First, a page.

Fourth Down: Ray Rice's sudden fumbling woes.
Since Baltimore won Sunday and Rice did not cough up a fumble all season, you probably can chalk this up as fluky. But Rice put the ball on the turf twice against the Colts, ending a pair of promising drives.
Rice still finished with 117 total yards, including a critical 47-yard pickup on a screen pass late in the second quarter to set up Vonta Leach's TD run. The Ravens likely will not have the luxury of dodging turnover bullets next week in Denver, though -- Indianapolis scored zero points off Rice's miscues; Peyton Manning's Broncos may be more opportunistic.
First Down: Jim Caldwell's halftime adjustments.
Another one that hearkens back to Boldin's unexpected eruption ...
The Colts paid extra attention to Torrey Smith, who repeatedly proved to be Baltimore's most dangerous weapon in the passing attack this season. So, rather than force the ball his direction, Caldwell gave Boldin a chance to shine in one-on-one situations. The game plan paid off -- Boldin took over after halftime to pace Baltimore's victory.
Fourth Down: Indianapolis' receivers.
On the other end of the passing game spectrum are the Colts' receivers. Andrew Luck finished the day 28 of 54 for 288 yards, despite having to dodge Baltimore defenders. He easily would have cleared 350 yards if his receivers had been able to make a few catches.
Especially late, as the Colts attempted to rally, Indianapolis' playmakers came down with a case of the dropsies -- Donnie Avery put one on the deck, T.Y. Hilton flat-out missed a deep ball, Vick Ballard had a fourth-down toss slip through his fingers and even Reggie Wayne (nine catches for 114 yards) bumbled a nice pass from Luck.
The difference in this game was that the Ravens came up with multiple big plays, while Indianapolis could not hit any home runs.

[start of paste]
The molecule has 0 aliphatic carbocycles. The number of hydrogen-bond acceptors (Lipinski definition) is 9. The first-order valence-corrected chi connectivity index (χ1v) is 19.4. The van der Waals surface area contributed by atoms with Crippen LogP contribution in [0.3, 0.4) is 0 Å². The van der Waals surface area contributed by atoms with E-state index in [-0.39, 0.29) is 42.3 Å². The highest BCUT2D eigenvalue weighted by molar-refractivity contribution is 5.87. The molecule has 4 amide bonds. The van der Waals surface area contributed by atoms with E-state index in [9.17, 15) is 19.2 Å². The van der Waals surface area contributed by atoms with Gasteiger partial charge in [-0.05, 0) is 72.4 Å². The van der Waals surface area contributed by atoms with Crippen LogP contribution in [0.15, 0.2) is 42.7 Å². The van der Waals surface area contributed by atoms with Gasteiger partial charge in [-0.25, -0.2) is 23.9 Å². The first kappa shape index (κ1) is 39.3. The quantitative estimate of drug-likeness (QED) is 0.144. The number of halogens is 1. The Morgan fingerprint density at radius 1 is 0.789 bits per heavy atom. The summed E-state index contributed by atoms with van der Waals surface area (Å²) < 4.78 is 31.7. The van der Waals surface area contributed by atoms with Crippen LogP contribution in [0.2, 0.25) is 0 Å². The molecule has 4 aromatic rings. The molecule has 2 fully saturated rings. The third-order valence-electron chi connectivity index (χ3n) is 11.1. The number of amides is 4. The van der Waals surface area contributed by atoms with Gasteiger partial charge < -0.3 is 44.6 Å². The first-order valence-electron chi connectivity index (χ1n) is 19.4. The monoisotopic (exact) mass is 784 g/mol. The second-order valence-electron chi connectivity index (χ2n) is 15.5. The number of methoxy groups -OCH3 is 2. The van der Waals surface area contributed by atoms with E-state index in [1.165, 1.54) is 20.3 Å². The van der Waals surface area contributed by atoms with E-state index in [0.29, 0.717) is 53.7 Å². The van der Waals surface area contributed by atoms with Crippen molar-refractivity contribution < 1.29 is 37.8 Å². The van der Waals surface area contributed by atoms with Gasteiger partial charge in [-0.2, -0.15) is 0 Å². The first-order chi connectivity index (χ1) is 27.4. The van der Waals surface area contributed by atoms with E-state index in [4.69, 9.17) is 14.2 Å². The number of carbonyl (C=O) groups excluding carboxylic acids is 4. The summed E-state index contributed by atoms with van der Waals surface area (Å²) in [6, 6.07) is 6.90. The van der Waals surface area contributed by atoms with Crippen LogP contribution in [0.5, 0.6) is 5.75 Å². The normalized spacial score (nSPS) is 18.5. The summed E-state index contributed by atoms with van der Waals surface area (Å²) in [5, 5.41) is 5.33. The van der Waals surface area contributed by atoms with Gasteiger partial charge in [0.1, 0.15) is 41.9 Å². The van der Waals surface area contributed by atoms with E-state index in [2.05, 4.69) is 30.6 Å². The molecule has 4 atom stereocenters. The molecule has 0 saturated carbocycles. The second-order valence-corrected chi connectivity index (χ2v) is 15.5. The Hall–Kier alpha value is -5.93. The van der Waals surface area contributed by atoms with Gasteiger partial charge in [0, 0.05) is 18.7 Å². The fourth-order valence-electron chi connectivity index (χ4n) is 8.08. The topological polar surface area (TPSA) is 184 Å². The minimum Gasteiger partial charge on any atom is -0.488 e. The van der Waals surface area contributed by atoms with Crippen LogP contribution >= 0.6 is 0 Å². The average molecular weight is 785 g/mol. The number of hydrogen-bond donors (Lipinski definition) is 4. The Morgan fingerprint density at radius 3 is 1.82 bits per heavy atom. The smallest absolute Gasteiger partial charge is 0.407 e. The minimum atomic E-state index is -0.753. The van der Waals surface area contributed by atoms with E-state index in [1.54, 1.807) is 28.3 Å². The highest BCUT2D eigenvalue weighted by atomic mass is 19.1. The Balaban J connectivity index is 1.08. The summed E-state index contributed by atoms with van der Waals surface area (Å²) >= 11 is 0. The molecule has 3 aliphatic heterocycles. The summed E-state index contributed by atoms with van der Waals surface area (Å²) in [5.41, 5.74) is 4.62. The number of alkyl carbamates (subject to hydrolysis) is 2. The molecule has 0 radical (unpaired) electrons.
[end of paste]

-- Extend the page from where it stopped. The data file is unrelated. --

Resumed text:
First Down: Bernard Pierce.
The Ravens have stuck, stubbornly at times, to a 1-2 punch in the backfield, with Rice giving up carries to Pierce throughout the season. All that trust Baltimore had in its rookie backup came full circle Sunday.
While Rice struggled to hang onto the football, Pierce picked up the slack to the tune of 103 yards rushing on 13 carries. His 43-yard burst on a fourth quarter 3rd-and-1 laid the groundwork for Boldin's touchdown catch, and Pierce put the game on ice with a nice run to help Baltimore kill the clock.
Pierce can expect to see plenty more action next week, when the Ravens head into Denver.
Fourth Down: Mike Carey's officiating crew.
Carey's crew will work this year's Super Bowl, and based on Sunday, that is at least a little bit troublesome.
The first quarter proved particularly problematic for Carey's group -- the officials awarded a fumble to the Colts, despite Marshal Yanda emerging from a pile with the ball (and announced that possession belonged to "Indiana"); they flagged Indianapolis for a very questionable pass interference penalty, turned the other way on two potential face masks; and they ended the day with a dubious "defenseless receiver" call on Bernard Pollard.
All in all, low marks for the officials in this game.